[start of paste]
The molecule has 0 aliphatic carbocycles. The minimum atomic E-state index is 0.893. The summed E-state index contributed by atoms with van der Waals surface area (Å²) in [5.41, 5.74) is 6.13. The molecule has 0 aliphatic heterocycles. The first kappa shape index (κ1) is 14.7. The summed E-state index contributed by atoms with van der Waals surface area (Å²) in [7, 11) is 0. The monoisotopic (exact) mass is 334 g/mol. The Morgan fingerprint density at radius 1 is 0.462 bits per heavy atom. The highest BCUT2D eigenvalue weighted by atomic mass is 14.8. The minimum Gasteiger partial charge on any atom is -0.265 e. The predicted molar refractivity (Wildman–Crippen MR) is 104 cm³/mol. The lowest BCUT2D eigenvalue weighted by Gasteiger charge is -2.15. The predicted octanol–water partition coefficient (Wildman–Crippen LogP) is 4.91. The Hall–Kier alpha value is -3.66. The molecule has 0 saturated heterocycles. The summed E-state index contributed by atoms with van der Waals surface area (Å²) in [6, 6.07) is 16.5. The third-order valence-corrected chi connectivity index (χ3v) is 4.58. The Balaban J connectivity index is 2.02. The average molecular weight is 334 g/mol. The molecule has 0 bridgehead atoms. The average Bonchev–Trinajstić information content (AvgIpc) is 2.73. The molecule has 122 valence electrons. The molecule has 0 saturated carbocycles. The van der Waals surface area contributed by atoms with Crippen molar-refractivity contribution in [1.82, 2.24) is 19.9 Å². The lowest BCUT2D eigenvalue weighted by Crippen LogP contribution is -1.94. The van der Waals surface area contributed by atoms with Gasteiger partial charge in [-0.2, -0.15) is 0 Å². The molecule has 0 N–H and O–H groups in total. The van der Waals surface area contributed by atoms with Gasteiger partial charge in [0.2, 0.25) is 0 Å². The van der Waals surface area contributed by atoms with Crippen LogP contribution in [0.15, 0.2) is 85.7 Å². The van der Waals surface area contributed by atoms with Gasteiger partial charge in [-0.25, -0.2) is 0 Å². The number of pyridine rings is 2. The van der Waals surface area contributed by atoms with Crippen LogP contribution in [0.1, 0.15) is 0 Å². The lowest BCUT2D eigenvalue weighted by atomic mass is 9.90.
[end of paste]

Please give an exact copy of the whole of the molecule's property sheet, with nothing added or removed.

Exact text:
The molecule has 0 aliphatic carbocycles. The minimum atomic E-state index is 0.893. The summed E-state index contributed by atoms with van der Waals surface area (Å²) in [5.41, 5.74) is 6.13. The molecule has 0 aliphatic heterocycles. The first kappa shape index (κ1) is 14.7. The summed E-state index contributed by atoms with van der Waals surface area (Å²) in [7, 11) is 0. The monoisotopic (exact) mass is 334 g/mol. The Morgan fingerprint density at radius 1 is 0.462 bits per heavy atom. The highest BCUT2D eigenvalue weighted by atomic mass is 14.8. The minimum Gasteiger partial charge on any atom is -0.265 e. The predicted molar refractivity (Wildman–Crippen MR) is 104 cm³/mol. The lowest BCUT2D eigenvalue weighted by Gasteiger charge is -2.15. The predicted octanol–water partition coefficient (Wildman–Crippen LogP) is 4.91. The Hall–Kier alpha value is -3.66. The molecule has 0 saturated heterocycles. The summed E-state index contributed by atoms with van der Waals surface area (Å²) in [6, 6.07) is 16.5. The third-order valence-corrected chi connectivity index (χ3v) is 4.58. The Balaban J connectivity index is 2.02. The average molecular weight is 334 g/mol. The molecule has 0 bridgehead atoms. The average Bonchev–Trinajstić information content (AvgIpc) is 2.73. The molecule has 122 valence electrons. The molecule has 0 saturated carbocycles. The van der Waals surface area contributed by atoms with Crippen molar-refractivity contribution in [1.82, 2.24) is 19.9 Å². The lowest BCUT2D eigenvalue weighted by Crippen LogP contribution is -1.94. The van der Waals surface area contributed by atoms with Gasteiger partial charge in [-0.2, -0.15) is 0 Å². The molecule has 0 N–H and O–H groups in total. The van der Waals surface area contributed by atoms with Gasteiger partial charge in [0.2, 0.25) is 0 Å². The van der Waals surface area contributed by atoms with Crippen LogP contribution in [0.15, 0.2) is 85.7 Å². The van der Waals surface area contributed by atoms with Gasteiger partial charge in [-0.25, -0.2) is 0 Å². The number of pyridine rings is 2. The van der Waals surface area contributed by atoms with Crippen LogP contribution in [0.1, 0.15) is 0 Å². The lowest BCUT2D eigenvalue weighted by atomic mass is 9.90.